It Isn’t About a Law; It’s What the Law Stands For

When I first read about the now-infamous Georgia law, I thought it was an Onion article. To be fair, most news these days I end up thinking is really just an Onion article. In this case, it wasn’t. While I had a hard time finding what the law actually said without running into articles from both sides of the aisle, the general consensus seems to be the law is ridiculous. (If that part about the miscarriage is true, thanks to law makers for making innocent women feel more invaded after such a traumatic loss. Good on you, guys.)

But what I realize is that people shouldn’t be upset with this law. This law was purposely meant to be ridiculous. They want it to be challenged in the Supreme Court. Why? Because then, they could start their crusade to overturn Roe v Wade. Because now they have the potential to do this with a conservative judge majority. Because maybe next they should find other ways to control what people do with their lives. Perhaps ban people from having sex at all unless they want to be forced to have children. Maybe ban birth control, because we don’t think people should have that either.

You can’t go on a crusade about Sharia Law in other countries or worried about it coming here when you are trying to enact a Christian version in America. Where does the line get drawn? I’m not pro-abortion. When I was a scared, pregnant teenager I never even considered having an abortion. Why? Because it wasn’t something that I felt right doing. Just because I personally don’t agree with it, that doesn’t mean I don’t think there are certain circumstances where I would do it. If I had a child that was 100% going to die right away or have a miserable 2 hours of life where it suffers, I would absolutely get one. It would be the hardest decision of my life, but I can with a clear conscience say that I would never want my baby to suffer needlessly. I’m not pro-abortion. No one is pro-abortion. People are pro-choice. I don’t think it’s any of my business what another person does with their body. Their abortion doesn’t affect my life.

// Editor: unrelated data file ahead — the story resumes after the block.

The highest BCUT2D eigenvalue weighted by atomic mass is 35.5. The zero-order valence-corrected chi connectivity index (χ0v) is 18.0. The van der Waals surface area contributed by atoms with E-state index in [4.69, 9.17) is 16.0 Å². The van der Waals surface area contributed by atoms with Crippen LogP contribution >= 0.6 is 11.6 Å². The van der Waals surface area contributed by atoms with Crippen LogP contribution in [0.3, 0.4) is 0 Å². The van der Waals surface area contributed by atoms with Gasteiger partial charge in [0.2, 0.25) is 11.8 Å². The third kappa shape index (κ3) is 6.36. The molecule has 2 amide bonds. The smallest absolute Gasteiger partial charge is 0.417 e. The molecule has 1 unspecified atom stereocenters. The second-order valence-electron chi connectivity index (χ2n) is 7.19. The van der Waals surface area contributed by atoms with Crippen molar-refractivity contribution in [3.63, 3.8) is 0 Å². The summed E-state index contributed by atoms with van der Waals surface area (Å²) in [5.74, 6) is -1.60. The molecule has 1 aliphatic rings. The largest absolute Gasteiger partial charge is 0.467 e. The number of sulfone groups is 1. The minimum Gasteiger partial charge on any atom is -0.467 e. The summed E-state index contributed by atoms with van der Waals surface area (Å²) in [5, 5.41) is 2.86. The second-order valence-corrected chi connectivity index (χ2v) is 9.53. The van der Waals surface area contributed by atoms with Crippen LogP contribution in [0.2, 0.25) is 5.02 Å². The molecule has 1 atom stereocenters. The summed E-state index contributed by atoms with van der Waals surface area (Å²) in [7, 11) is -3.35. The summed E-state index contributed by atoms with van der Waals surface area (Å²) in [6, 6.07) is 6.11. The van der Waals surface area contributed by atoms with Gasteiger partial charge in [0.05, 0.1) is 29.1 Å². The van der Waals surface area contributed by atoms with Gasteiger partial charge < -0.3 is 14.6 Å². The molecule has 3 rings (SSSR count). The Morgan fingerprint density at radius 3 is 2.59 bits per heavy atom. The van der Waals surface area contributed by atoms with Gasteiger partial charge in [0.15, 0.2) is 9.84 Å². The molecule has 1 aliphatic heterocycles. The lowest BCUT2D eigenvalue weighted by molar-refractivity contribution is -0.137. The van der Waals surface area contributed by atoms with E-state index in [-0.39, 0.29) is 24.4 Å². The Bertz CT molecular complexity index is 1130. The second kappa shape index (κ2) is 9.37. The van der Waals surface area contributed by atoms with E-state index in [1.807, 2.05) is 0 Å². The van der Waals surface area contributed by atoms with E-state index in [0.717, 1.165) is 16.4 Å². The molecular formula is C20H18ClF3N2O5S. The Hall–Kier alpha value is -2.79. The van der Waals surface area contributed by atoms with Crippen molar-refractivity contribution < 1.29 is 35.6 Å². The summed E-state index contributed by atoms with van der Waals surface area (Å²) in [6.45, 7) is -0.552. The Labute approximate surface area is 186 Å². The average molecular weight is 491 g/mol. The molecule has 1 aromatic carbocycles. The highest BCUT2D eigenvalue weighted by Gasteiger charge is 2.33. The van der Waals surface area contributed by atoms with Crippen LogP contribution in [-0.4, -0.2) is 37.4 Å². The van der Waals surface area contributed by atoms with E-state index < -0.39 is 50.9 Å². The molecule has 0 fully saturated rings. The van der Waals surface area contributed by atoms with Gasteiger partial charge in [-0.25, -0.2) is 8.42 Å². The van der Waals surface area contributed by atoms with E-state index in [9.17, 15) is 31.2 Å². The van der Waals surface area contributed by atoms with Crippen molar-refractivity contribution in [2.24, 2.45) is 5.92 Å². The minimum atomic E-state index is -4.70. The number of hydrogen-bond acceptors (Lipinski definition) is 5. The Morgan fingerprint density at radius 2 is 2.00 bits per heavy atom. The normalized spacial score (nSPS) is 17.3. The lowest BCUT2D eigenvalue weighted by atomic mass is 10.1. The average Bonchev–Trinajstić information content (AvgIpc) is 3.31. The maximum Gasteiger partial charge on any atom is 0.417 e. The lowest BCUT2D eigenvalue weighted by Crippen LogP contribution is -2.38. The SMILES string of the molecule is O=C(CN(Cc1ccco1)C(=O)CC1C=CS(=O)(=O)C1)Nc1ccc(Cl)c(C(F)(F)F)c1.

I don’t like the idea of a woman being able to lose control of their own body. It feels like a violation. It feels like you’re okaying someone to violate them and they can’t do anything about it. How many women died because of back alley abortions before abortion became legal? How come it’s all about giving birth to babies, but after that it’s good luck to them? Isn’t it more fiscally responsible to allow women to get this procedure instead of paying for children to stay in foster care forever because they aren’t a “desirable enough baby” or for the entitlements that the parents will need to support it? But go on, talk about life and liberty and all of that.

The law isn’t the scary thing. The fact that this law is purposely made to be awful so that they can force the courts to revisit Roe v Wade is the scary thing. What’s scary is what downward spiral is going to happen. What’s next? You have to leave religion out of making laws. There’s a reason why there’s a separation of church and state. What about banning other religions? Or atheists? Or forcing religion to be taught in public schools? Or overturning gay marriage? This is an attack on civil liberties. This is a scary turn for women, especially those who have been victimized and will have to face that for the rest of their lives. Go on. Let’s let a woman get assaulted, force her to have that child, go through the purpose of a trial that will only lead to the rapist going free because he wasn’t poor or dark enough to go to jail, only to have him turn around and get custodial rights to that child. Don’t believe in abortion? Don’t get one. It’s really that simple. Let’s go back to those draconian days where women are property that people can do whatever they want with. Or… let’s put up a fight.

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